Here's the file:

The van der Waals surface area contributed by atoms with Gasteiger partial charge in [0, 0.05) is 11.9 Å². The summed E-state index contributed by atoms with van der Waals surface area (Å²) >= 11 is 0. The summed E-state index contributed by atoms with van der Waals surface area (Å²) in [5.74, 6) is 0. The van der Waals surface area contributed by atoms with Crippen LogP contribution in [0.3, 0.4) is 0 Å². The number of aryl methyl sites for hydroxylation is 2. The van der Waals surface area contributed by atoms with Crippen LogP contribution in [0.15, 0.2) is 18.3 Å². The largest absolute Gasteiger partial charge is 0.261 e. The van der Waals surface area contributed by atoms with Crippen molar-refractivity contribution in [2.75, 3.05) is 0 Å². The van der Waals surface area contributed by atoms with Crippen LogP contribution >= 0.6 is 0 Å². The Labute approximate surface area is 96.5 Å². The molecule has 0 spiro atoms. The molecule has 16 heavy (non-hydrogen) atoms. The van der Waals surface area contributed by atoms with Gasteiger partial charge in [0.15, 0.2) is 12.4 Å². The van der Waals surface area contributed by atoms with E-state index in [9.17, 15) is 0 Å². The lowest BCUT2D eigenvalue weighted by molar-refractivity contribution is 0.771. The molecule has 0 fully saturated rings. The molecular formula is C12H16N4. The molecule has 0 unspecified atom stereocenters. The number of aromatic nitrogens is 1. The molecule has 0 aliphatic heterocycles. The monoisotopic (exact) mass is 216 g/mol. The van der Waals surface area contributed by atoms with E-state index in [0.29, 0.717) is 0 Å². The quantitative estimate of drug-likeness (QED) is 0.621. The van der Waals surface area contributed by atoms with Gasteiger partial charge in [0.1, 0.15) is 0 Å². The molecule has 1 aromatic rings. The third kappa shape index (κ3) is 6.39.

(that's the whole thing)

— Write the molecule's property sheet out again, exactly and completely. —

The van der Waals surface area contributed by atoms with Gasteiger partial charge in [0, 0.05) is 11.9 Å². The summed E-state index contributed by atoms with van der Waals surface area (Å²) >= 11 is 0. The summed E-state index contributed by atoms with van der Waals surface area (Å²) in [5.74, 6) is 0. The van der Waals surface area contributed by atoms with Crippen LogP contribution in [0.3, 0.4) is 0 Å². The number of aryl methyl sites for hydroxylation is 2. The van der Waals surface area contributed by atoms with Crippen LogP contribution in [0.15, 0.2) is 18.3 Å². The largest absolute Gasteiger partial charge is 0.261 e. The van der Waals surface area contributed by atoms with Crippen molar-refractivity contribution in [2.75, 3.05) is 0 Å². The van der Waals surface area contributed by atoms with Crippen LogP contribution >= 0.6 is 0 Å². The Labute approximate surface area is 96.5 Å². The molecule has 0 spiro atoms. The molecule has 16 heavy (non-hydrogen) atoms. The van der Waals surface area contributed by atoms with Gasteiger partial charge in [0.15, 0.2) is 12.4 Å². The van der Waals surface area contributed by atoms with E-state index in [9.17, 15) is 0 Å². The lowest BCUT2D eigenvalue weighted by molar-refractivity contribution is 0.771. The molecule has 0 fully saturated rings. The molecular formula is C12H16N4. The molecule has 0 unspecified atom stereocenters. The number of aromatic nitrogens is 1. The molecule has 0 aliphatic heterocycles. The monoisotopic (exact) mass is 216 g/mol. The van der Waals surface area contributed by atoms with E-state index in [0.29, 0.717) is 0 Å². The quantitative estimate of drug-likeness (QED) is 0.621. The van der Waals surface area contributed by atoms with Gasteiger partial charge in [0.1, 0.15) is 0 Å². The molecule has 1 aromatic rings. The third kappa shape index (κ3) is 6.39.